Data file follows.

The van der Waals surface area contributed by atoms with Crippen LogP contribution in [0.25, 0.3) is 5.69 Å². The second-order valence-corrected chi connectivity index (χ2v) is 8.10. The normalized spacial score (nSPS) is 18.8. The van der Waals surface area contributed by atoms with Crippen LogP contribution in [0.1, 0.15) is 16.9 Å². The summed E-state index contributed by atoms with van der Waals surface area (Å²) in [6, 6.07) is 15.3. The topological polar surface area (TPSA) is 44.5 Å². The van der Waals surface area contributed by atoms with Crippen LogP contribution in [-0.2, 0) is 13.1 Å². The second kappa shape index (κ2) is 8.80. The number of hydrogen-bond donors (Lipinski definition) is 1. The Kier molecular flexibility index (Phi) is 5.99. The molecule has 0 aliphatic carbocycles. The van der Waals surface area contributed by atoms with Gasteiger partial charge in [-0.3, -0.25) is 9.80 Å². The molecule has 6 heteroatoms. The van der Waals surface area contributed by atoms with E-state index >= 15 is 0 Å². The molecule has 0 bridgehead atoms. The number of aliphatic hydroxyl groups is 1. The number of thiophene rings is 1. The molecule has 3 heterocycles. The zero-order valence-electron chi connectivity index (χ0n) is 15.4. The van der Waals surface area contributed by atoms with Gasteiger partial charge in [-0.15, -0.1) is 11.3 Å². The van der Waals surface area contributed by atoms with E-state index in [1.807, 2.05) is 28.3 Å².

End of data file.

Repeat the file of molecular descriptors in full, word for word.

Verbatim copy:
The van der Waals surface area contributed by atoms with Crippen LogP contribution in [0.25, 0.3) is 5.69 Å². The second-order valence-corrected chi connectivity index (χ2v) is 8.10. The normalized spacial score (nSPS) is 18.8. The van der Waals surface area contributed by atoms with Crippen LogP contribution in [0.1, 0.15) is 16.9 Å². The summed E-state index contributed by atoms with van der Waals surface area (Å²) in [6, 6.07) is 15.3. The topological polar surface area (TPSA) is 44.5 Å². The van der Waals surface area contributed by atoms with Crippen LogP contribution in [-0.2, 0) is 13.1 Å². The second kappa shape index (κ2) is 8.80. The number of hydrogen-bond donors (Lipinski definition) is 1. The Kier molecular flexibility index (Phi) is 5.99. The molecule has 0 aliphatic carbocycles. The van der Waals surface area contributed by atoms with Gasteiger partial charge in [-0.3, -0.25) is 9.80 Å². The molecule has 6 heteroatoms. The van der Waals surface area contributed by atoms with E-state index >= 15 is 0 Å². The molecule has 0 bridgehead atoms. The number of aliphatic hydroxyl groups is 1. The number of thiophene rings is 1. The molecule has 3 heterocycles. The zero-order valence-electron chi connectivity index (χ0n) is 15.4. The van der Waals surface area contributed by atoms with Gasteiger partial charge in [-0.15, -0.1) is 11.3 Å². The van der Waals surface area contributed by atoms with E-state index in [1.807, 2.05) is 28.3 Å².